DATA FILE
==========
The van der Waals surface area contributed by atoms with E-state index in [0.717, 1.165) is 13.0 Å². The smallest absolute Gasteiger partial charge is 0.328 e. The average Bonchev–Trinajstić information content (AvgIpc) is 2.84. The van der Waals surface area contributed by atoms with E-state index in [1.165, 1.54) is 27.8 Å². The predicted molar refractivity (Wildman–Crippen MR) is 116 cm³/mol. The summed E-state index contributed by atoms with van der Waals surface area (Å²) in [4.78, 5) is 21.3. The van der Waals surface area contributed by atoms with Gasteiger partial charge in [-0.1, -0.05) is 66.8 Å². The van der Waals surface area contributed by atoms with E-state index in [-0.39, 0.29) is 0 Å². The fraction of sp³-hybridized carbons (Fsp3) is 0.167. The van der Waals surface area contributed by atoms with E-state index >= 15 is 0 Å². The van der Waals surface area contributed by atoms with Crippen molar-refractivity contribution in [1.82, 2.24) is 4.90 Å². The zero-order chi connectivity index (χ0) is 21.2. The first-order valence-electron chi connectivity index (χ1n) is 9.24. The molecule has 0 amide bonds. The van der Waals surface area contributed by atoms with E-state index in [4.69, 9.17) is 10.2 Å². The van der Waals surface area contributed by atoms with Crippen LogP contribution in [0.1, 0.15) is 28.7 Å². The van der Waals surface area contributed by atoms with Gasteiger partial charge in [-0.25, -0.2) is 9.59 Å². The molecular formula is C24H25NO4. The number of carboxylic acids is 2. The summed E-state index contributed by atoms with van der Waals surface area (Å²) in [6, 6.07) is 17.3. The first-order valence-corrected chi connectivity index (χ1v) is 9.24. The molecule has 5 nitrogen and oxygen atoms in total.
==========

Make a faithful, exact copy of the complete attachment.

The van der Waals surface area contributed by atoms with E-state index in [0.717, 1.165) is 13.0 Å². The smallest absolute Gasteiger partial charge is 0.328 e. The average Bonchev–Trinajstić information content (AvgIpc) is 2.84. The van der Waals surface area contributed by atoms with E-state index in [1.165, 1.54) is 27.8 Å². The predicted molar refractivity (Wildman–Crippen MR) is 116 cm³/mol. The summed E-state index contributed by atoms with van der Waals surface area (Å²) in [4.78, 5) is 21.3. The van der Waals surface area contributed by atoms with Gasteiger partial charge in [-0.1, -0.05) is 66.8 Å². The van der Waals surface area contributed by atoms with E-state index in [-0.39, 0.29) is 0 Å². The fraction of sp³-hybridized carbons (Fsp3) is 0.167. The van der Waals surface area contributed by atoms with E-state index >= 15 is 0 Å². The van der Waals surface area contributed by atoms with Crippen molar-refractivity contribution in [1.82, 2.24) is 4.90 Å². The zero-order chi connectivity index (χ0) is 21.2. The first-order valence-electron chi connectivity index (χ1n) is 9.24. The molecule has 0 amide bonds. The van der Waals surface area contributed by atoms with E-state index in [4.69, 9.17) is 10.2 Å². The van der Waals surface area contributed by atoms with Crippen LogP contribution in [0.1, 0.15) is 28.7 Å². The van der Waals surface area contributed by atoms with Gasteiger partial charge in [-0.25, -0.2) is 9.59 Å². The molecular formula is C24H25NO4. The number of carboxylic acids is 2. The summed E-state index contributed by atoms with van der Waals surface area (Å²) in [6, 6.07) is 17.3. The first-order valence-corrected chi connectivity index (χ1v) is 9.24. The molecule has 5 nitrogen and oxygen atoms in total.